expressed by the factor K in equation (1)); however,
the power required to overcome control-system inertia
in order to obtain the desired quickness of response
will probably determine the minimuia size of booster that
can be used when the controls are closely balanced aero-
dynamically. _o account was taken of control-system
inertia in the illustrative calculations, the results
of which are given in table I.

Although the illustrative calculations for booster
size were made for only one speed, the booster power
required is undoubtedly dependent on the speed of flight.
Consider, for instance, the control-power requirements
for a fighter airplane in a particularly violent type
of evasive maneuver. Assume that a pilot rolls an air-
plane from 900 bank in one direction to 900 bank in the
other direction by use of full aileron control and s f-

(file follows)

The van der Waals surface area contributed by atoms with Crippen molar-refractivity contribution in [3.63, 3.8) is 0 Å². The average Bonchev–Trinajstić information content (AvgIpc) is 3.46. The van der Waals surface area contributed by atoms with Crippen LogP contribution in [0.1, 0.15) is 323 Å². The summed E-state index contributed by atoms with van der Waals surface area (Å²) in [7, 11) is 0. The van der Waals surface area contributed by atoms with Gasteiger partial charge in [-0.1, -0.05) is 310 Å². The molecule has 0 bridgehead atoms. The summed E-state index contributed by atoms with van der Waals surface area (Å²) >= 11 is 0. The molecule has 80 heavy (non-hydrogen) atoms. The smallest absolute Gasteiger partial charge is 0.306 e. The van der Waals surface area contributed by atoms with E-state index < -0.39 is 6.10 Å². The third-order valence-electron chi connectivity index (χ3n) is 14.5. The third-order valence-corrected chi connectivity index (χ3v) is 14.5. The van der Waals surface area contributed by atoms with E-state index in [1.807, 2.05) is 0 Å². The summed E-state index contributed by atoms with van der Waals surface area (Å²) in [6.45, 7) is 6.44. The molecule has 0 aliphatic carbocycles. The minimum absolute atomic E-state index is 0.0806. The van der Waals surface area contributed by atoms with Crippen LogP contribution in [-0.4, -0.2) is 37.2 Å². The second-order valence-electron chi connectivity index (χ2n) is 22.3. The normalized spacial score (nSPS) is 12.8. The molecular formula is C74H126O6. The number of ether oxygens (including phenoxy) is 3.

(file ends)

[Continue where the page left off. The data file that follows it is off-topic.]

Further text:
ficient rudder deflection to maintain zero sideslip at
all times; assume also that the elevator control is used
to produce the pilots' limit load factor when the air-
plane is banked 900 and 1g normal acceleration at the
instant the airplane passes through laterally level flight.
Finally, assume che maneuver is repeated continuously
(without pause when the plane reaches 900 bank in either
direction). Under these conditions, the power necessary
to move the ailerons should vary appro.:imsrtely as the
cube of the indicated airspeed, that necessary to move
the rudder as the first power of the indicated airspeed,
and that necessary to move the elevator as the inverse
of the indicetod airsp ed (at constant altitude). This